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Patio Girl

September 9, 2018

She wasn't anything I could imagine and nothing I could even begin to fathom.

Her perfume smelt like a morning filled with baking cookies, making the kitchen a mess but making memories that outlasted the stains on the counter.

Sunday morning, I saw her. She was propped against the patio of my church. A yellow and green book was open across her lap and a large sunhat shaded her entire face. Flipping the page every once and a while, she seemed to exist in a different plane of reality—she ignored every single passing person from the steady flow as the service ended. Her book must've grabbed her and pulled her into a different timeline, one where she could ignore the rude stares and the dirty whispers behind her back. 

I never once saw her inside the church. I, on the other hand, was there every Sunday from sunrise to noon. 

Past its cramped little patio, which was full of tables and chairs (both of which the girl declined to use), up the three steps leading into a small hallway, and then finally, after passing the community bulletin board and your great-aunt May, you were in the sanctuary. 

Now, I'm not really a religious person, but if there was a God, somewhere up there, this sanctuary was proof of it. 

Light streamed in through the beautiful stained glass, casting colorful shadows all over the room. The room was small, with only two rows of ten pews. The pews were old, they had grooves from people sitting in them for thousands of years, as well as from rebellious teenagers carving their names in the old wood. A narrow pathway led from the end of the hallway to the preacher's podium at the front of the room. You could usually find Nessa there, in full preacher garb, hands speeding through the air as she felt God's blessing rain down from the heavens and move through herself to her audience. 

She used to be the reason I came every Sunday, to watch the human embodiment of Up Above shine her sunlight on all of us. But these days, I came more for The Girl Who Sat on the Patio. 

She was startling. I once caught her laying on her back in the grass in front of the church, eyes up. Her hair was perfectly placed in the grass, giving her a heavenly halo. Besides her head was her sun hat, not doing much to protect her pale exterior from the raging sphere of fire shining down on her. The green and yellow book was nowhere to be found—she must've finished it. 

People shook their heads as they pounded the pavement to get to the church parking lot before the crowd. The boys pointed at her and laughed and kicked the dirt towards her and, even through all this harassment, The Girl laid still, eyes on the sky. 

She was mystical. 

A miracle. Not a Miracle, though. Not yet. 

On the sixth week, I saw her on the patio. I stopped to talk to her. 

The sun had just broken through the trees and streams of light captured the small moments in the early, still morning. It highlighted the flowers lining the path to the patio, the small saplings swaying in the cool breeze, the mailbox covered in flaking paint. The highlights of our little church. 

The sun also shined down on The Girl, but her hat blocked it, creating a circular shadow of darkness that surrounded her. As soon as I stepped into that circle, the world of happy sunrises melted and the hair on the back of my neck stood tall.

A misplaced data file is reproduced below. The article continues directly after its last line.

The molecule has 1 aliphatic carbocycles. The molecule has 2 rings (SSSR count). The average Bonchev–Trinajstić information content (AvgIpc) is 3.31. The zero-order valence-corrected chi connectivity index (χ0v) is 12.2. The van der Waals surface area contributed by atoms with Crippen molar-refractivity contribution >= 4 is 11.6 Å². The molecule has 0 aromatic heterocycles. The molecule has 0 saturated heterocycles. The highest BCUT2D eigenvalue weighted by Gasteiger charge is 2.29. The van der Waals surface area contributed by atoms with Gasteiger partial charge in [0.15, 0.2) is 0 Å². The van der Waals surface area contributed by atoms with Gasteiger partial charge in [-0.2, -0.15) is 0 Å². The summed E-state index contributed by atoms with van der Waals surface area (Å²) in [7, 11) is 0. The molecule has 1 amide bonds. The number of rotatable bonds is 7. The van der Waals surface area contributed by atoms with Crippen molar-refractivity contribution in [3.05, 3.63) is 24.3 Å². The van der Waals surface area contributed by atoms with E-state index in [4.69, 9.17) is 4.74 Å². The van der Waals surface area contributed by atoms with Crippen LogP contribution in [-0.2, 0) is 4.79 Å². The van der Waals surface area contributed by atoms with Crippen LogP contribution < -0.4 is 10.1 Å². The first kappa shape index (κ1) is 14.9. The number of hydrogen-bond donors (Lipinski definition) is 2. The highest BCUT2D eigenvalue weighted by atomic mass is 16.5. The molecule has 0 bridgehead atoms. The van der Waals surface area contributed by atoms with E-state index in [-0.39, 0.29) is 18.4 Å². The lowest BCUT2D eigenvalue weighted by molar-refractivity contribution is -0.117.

"Have you ever been inside?" I asked politely, curiously. 

I shifted my weight to my other foot while awaiting her response. She flipped a page. 

"Miss?" I asked again, then slowly I extended my hand into the dark circle, towards her shoulder, but before I could touch her the world stopped. 

She had grabbed my wrist. 

I exhaled a breath I didn't know I was holding in. 

"Yes, I have," a small voice below the hat answered. 

"Then why... why do you choose to sit out here?" I could feel something building up inside of me, shivering up my spine to my heart. 

She turned and looked up at me, her face no longer hidden behind her hat. 

The Girl on the Patio stared at me for a second, eyes flicking between my eyes, then my nose, then my lips, and all the way down until they were finally resting on the Bible in my hand. 

"You're why." 

The Two Words the Patio Girl Spoke to Me stuck with me for weeks. It played on a loop in my head every waking hour of the day, and I heard her voice every night in my dreams. Why was I prohibiting her from entering the beautiful church I called home? Why was I some kind of threat to her gaining this beautiful experience that I cherished so deeply? Why was I in the way? These thoughts tumbled around my brain for several more weeks. 

Every Sunday when I walked up the stairs and crossed the patio and stepped past the threshold, I no longer made eye contact with her. I no longer studied her movements, no longer wondered what was under her hat. I became disinterested. 

Her magnetic pull that had once grabbed me and yanked me out of the stream of normalcy seemed to gently throw me back into it again, head first, narrowly missing a protruding boulder. 

I slowly righted myself and balanced out. I started to swim with the current, not against it like she had pulled me. I started flowing in and out of the crowds as normal, before she showed up on the patio. On our patio. 

Must've been late in January when she disappeared. I didn't notice until months later. 

After moving away from my river community, years later, I thought of the Patio Girl again. Of how she grabbed me, why I was so affected, and how I'd so quickly been unaffected. 

It was only then that I missed her, wishing I had something I could question once again. 

She wasn't anything I could imagine and nothing I could even begin to fathom. 

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